So what changed from when I was struggling to write to when I finally finished my novel? The big thing was support. I joined a writing organization, joined a critique group, and started to learn from other writers. I started to learn about writing and learned about HOW to write. In my next post, I’ll share some of the stratgies that I learned that allowed me to write a strong outine and increase my word count. Also, mindset. But that’s a big one that I’m not ready to tackle yet.


520,000 Words for 2017


Happy New Year!

A new year is a good time to evaluate your current goals and set new ones. I tend to think of the year as beginning in August since I am a teacher, but I’m a big fan of goal setting so when it comes to setting goals for 2017, I’m in.

So welcome, 2017, it’s going to be an amazing year! This year, my focus is on my writing. Last year, I took the leap and started telling people that I was spending free time working on writing projects. I’d kept that a secret for years, afraid that I wasn’t good enough. That I wasn’t a “real” writer. By sharing what I was doing with my family and friends, I started to view myself as a writer. I joined a critique group in April and started sharing what I wrote with strangers. Those strangers are now my friends and they have supported me through finishing two manuscripts. As somebody with a hard drive full of abandoned work, that was a huge accomplishment.

This year is going to be an even more amazing writing year for me. I am publishing my first book in a few weeks and working on a third manuscript. By the end of the school year, I will have the first three books in my first series written – and published.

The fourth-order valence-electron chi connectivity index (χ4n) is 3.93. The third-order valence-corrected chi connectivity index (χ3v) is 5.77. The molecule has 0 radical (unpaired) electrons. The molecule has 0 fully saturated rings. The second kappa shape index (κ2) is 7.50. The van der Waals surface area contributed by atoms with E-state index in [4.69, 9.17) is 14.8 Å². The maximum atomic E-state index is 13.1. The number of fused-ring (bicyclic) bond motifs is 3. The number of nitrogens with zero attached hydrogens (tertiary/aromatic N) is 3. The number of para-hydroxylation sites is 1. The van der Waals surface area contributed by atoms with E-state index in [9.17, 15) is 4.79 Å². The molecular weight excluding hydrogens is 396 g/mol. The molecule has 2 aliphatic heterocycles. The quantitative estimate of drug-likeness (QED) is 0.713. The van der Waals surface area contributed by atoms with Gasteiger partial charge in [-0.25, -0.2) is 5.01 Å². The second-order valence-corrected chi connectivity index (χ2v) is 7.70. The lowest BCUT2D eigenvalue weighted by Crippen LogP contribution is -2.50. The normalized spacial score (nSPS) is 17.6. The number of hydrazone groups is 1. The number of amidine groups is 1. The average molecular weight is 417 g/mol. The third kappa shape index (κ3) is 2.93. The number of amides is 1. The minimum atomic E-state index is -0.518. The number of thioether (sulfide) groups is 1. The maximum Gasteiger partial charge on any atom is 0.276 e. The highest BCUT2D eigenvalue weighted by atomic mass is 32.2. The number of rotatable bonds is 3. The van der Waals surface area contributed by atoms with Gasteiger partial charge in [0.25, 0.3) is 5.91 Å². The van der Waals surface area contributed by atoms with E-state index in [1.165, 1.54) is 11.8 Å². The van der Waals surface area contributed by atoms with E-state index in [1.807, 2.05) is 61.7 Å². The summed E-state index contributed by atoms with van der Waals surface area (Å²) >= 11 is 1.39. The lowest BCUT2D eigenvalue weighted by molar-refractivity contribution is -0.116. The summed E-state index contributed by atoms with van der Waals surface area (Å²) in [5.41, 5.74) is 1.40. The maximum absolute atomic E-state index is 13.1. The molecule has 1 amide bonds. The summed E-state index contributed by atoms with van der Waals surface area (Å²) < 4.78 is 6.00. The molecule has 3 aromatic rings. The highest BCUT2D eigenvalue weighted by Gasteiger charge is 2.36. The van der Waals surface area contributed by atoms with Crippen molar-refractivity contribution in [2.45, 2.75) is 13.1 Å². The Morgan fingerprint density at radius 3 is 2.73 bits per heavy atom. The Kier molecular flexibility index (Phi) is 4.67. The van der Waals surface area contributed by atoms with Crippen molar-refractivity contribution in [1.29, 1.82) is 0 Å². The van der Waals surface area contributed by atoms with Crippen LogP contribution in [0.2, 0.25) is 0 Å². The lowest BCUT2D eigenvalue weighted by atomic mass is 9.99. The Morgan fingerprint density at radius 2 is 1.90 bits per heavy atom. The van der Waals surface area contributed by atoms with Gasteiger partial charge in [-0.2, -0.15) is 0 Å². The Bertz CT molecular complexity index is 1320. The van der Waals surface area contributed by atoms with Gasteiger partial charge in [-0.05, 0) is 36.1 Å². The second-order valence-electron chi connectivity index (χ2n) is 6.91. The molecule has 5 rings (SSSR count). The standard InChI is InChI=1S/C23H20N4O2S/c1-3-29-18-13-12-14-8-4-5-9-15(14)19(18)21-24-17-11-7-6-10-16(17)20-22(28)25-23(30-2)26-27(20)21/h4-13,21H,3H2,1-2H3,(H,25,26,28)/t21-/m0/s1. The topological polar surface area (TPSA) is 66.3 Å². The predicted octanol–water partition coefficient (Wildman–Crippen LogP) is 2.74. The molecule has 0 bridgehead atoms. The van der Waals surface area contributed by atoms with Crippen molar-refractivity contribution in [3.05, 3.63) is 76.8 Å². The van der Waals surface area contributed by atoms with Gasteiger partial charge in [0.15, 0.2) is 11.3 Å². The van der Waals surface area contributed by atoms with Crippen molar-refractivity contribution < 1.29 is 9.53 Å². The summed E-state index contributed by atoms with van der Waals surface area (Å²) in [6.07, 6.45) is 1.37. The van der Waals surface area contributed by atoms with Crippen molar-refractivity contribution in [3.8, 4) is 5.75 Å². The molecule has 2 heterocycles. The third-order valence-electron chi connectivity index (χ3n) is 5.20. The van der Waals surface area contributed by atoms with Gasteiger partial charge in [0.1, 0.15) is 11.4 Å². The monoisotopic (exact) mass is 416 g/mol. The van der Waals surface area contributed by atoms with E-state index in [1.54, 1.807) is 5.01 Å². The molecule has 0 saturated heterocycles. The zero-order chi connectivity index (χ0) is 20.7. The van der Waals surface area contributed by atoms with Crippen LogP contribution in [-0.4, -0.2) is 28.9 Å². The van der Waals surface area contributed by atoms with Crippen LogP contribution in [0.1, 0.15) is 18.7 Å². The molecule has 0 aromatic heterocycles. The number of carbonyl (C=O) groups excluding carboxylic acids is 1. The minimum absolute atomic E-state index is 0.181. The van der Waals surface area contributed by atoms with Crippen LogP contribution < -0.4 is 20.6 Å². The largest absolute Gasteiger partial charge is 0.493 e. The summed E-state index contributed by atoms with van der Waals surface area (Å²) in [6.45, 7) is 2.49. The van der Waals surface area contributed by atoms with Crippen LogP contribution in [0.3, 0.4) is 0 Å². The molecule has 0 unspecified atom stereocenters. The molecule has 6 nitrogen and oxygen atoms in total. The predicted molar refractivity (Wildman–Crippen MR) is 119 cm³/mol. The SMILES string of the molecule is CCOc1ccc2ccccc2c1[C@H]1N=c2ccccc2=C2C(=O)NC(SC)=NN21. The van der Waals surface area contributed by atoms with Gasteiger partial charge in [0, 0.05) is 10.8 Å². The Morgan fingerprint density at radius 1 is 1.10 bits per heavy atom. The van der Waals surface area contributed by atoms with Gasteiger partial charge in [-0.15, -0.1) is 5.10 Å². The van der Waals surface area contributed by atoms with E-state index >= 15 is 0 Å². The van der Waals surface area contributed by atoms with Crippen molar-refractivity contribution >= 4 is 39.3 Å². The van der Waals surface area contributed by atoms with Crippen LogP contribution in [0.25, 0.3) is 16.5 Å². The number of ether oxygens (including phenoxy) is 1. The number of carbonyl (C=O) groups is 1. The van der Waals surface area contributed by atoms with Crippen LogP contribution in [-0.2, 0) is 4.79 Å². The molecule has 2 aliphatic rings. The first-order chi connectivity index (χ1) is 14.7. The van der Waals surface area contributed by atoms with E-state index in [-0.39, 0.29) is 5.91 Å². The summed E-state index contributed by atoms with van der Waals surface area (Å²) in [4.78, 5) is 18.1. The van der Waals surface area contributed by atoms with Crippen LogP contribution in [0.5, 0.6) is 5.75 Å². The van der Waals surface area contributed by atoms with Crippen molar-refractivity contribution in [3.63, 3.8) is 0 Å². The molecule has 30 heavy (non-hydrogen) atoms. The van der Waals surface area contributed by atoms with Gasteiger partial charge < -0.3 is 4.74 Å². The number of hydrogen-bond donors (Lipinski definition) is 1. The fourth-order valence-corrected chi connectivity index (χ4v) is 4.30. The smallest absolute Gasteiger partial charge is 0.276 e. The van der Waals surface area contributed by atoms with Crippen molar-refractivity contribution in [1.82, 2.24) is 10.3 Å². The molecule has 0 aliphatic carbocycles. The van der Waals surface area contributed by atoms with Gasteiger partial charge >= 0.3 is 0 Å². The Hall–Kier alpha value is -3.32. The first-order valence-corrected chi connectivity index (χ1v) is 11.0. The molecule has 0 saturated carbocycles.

To help reach all of my goals this year, I set deadlines for myself. As an indie author, I don’t have deadlines unless I create them. To accomplish what I want to, I need deadlines. I printed out blank calendars (Google Calendars are pretty great) and spread them out on a table. I then added deadlines for first, second, and third drafts for the books I plan to write in the next six months. I even added in when I’ll need to schedule in my editor. She’ll be getting an e-mail from me this week to set up the dates. That gives me an extra push on my deadlines as she’ll be expecting me. My covers are already booked with my designer. So it’s all on me now to write the words.

With a full time job and a family, it is a challenge to find time for everything. Something has to give. For me, it’s TV and long distance runs. I intend to get back into running but I won’t train for anything longer than a 10k. I just don’t have the time.

So where do the half-million words come in? To accomplish everything on my list, I have to write. A lot. I’ve set a goal of writing a minimum of 10,000 words each week. On good weeks, I hope to hit closer to 15,000 words. The 10,000 mark is the “you can’t go to sleep until you reach that word count” goal. That is about 5-6 hours of writing time per week – I can do that.  I encourage you to set a goal that is just a little out of reach. Something that feels attainable but pushes you outside your comfort zone to reach it.

And, here’s where I apologize in advance to my husband. I foresee a lot of evenings where I’m attached to my keyboard ahead this year. Thank goodness he’s a fan of my work. Find what works for you and make it happen. Happy 2017!

Do you have writing related goals for 2017? I’d love to hear them!